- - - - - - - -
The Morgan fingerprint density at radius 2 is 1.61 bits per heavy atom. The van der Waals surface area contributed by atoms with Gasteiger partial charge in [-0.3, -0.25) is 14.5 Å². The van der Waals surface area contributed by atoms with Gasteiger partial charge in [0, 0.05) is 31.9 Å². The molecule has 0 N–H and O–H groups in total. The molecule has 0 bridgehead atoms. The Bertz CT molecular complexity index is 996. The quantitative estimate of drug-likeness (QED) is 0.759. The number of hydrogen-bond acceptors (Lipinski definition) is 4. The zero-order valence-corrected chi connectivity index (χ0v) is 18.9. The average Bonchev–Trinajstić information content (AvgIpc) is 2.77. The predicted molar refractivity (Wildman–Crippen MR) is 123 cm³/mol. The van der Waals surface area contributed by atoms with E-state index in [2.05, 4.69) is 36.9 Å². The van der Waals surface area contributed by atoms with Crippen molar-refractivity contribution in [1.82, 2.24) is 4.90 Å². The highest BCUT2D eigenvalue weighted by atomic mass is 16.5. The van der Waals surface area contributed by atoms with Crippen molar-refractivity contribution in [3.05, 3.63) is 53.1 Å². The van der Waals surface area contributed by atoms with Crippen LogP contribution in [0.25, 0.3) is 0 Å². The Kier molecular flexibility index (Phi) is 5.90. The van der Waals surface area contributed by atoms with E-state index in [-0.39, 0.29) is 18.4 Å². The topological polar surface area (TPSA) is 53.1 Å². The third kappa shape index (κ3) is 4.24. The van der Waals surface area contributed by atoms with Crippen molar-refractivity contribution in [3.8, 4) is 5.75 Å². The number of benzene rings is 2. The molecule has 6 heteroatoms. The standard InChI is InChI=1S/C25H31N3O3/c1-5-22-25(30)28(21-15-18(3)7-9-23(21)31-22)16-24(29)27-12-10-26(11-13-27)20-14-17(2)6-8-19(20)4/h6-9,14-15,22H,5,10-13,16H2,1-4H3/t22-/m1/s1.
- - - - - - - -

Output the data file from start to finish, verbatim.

The Morgan fingerprint density at radius 2 is 1.61 bits per heavy atom. The van der Waals surface area contributed by atoms with Gasteiger partial charge in [-0.3, -0.25) is 14.5 Å². The van der Waals surface area contributed by atoms with Gasteiger partial charge in [0, 0.05) is 31.9 Å². The molecule has 0 N–H and O–H groups in total. The molecule has 0 bridgehead atoms. The Bertz CT molecular complexity index is 996. The quantitative estimate of drug-likeness (QED) is 0.759. The number of hydrogen-bond acceptors (Lipinski definition) is 4. The zero-order valence-corrected chi connectivity index (χ0v) is 18.9. The average Bonchev–Trinajstić information content (AvgIpc) is 2.77. The predicted molar refractivity (Wildman–Crippen MR) is 123 cm³/mol. The van der Waals surface area contributed by atoms with E-state index in [2.05, 4.69) is 36.9 Å². The van der Waals surface area contributed by atoms with Crippen molar-refractivity contribution in [1.82, 2.24) is 4.90 Å². The highest BCUT2D eigenvalue weighted by atomic mass is 16.5. The van der Waals surface area contributed by atoms with Crippen molar-refractivity contribution in [3.05, 3.63) is 53.1 Å². The van der Waals surface area contributed by atoms with Crippen LogP contribution in [0.25, 0.3) is 0 Å². The Kier molecular flexibility index (Phi) is 5.90. The van der Waals surface area contributed by atoms with E-state index in [-0.39, 0.29) is 18.4 Å². The topological polar surface area (TPSA) is 53.1 Å². The third kappa shape index (κ3) is 4.24. The van der Waals surface area contributed by atoms with Crippen molar-refractivity contribution in [3.8, 4) is 5.75 Å². The number of benzene rings is 2. The molecule has 6 heteroatoms. The standard InChI is InChI=1S/C25H31N3O3/c1-5-22-25(30)28(21-15-18(3)7-9-23(21)31-22)16-24(29)27-12-10-26(11-13-27)20-14-17(2)6-8-19(20)4/h6-9,14-15,22H,5,10-13,16H2,1-4H3/t22-/m1/s1.